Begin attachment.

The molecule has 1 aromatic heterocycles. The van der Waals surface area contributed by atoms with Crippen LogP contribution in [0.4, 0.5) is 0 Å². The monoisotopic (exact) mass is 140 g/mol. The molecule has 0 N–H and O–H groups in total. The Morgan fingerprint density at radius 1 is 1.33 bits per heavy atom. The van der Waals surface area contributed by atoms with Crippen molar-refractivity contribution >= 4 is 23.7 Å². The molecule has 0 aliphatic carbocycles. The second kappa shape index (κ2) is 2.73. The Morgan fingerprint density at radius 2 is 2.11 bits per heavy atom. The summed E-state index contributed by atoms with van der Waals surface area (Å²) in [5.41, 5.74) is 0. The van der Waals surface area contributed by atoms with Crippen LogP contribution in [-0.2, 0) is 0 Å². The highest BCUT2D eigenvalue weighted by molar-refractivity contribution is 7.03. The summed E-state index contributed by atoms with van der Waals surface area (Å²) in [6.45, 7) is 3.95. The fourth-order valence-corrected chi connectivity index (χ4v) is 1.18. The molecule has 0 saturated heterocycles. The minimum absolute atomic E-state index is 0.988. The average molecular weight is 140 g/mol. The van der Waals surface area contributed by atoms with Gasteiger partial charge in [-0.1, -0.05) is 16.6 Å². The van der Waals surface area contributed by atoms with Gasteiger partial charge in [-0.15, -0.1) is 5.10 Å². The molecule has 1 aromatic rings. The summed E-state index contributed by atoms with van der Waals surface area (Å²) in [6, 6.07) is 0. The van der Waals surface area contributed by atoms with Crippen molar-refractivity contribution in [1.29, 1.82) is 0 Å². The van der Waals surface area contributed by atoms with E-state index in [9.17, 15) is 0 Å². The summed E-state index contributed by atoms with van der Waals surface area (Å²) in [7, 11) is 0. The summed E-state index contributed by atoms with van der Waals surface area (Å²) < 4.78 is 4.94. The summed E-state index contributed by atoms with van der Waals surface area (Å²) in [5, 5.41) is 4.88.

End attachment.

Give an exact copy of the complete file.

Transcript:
The molecule has 1 aromatic heterocycles. The van der Waals surface area contributed by atoms with Crippen LogP contribution in [0.4, 0.5) is 0 Å². The monoisotopic (exact) mass is 140 g/mol. The molecule has 0 N–H and O–H groups in total. The Morgan fingerprint density at radius 1 is 1.33 bits per heavy atom. The van der Waals surface area contributed by atoms with Crippen molar-refractivity contribution >= 4 is 23.7 Å². The molecule has 0 aliphatic carbocycles. The second kappa shape index (κ2) is 2.73. The Morgan fingerprint density at radius 2 is 2.11 bits per heavy atom. The summed E-state index contributed by atoms with van der Waals surface area (Å²) in [5.41, 5.74) is 0. The van der Waals surface area contributed by atoms with Crippen LogP contribution in [-0.2, 0) is 0 Å². The highest BCUT2D eigenvalue weighted by molar-refractivity contribution is 7.03. The summed E-state index contributed by atoms with van der Waals surface area (Å²) in [6.45, 7) is 3.95. The fourth-order valence-corrected chi connectivity index (χ4v) is 1.18. The molecule has 0 saturated heterocycles. The minimum absolute atomic E-state index is 0.988. The average molecular weight is 140 g/mol. The van der Waals surface area contributed by atoms with Gasteiger partial charge in [-0.1, -0.05) is 16.6 Å². The van der Waals surface area contributed by atoms with Gasteiger partial charge in [-0.15, -0.1) is 5.10 Å². The molecule has 1 aromatic rings. The summed E-state index contributed by atoms with van der Waals surface area (Å²) in [6, 6.07) is 0. The van der Waals surface area contributed by atoms with Crippen molar-refractivity contribution in [1.29, 1.82) is 0 Å². The van der Waals surface area contributed by atoms with E-state index in [9.17, 15) is 0 Å². The summed E-state index contributed by atoms with van der Waals surface area (Å²) in [7, 11) is 0. The summed E-state index contributed by atoms with van der Waals surface area (Å²) < 4.78 is 4.94. The summed E-state index contributed by atoms with van der Waals surface area (Å²) in [5, 5.41) is 4.88.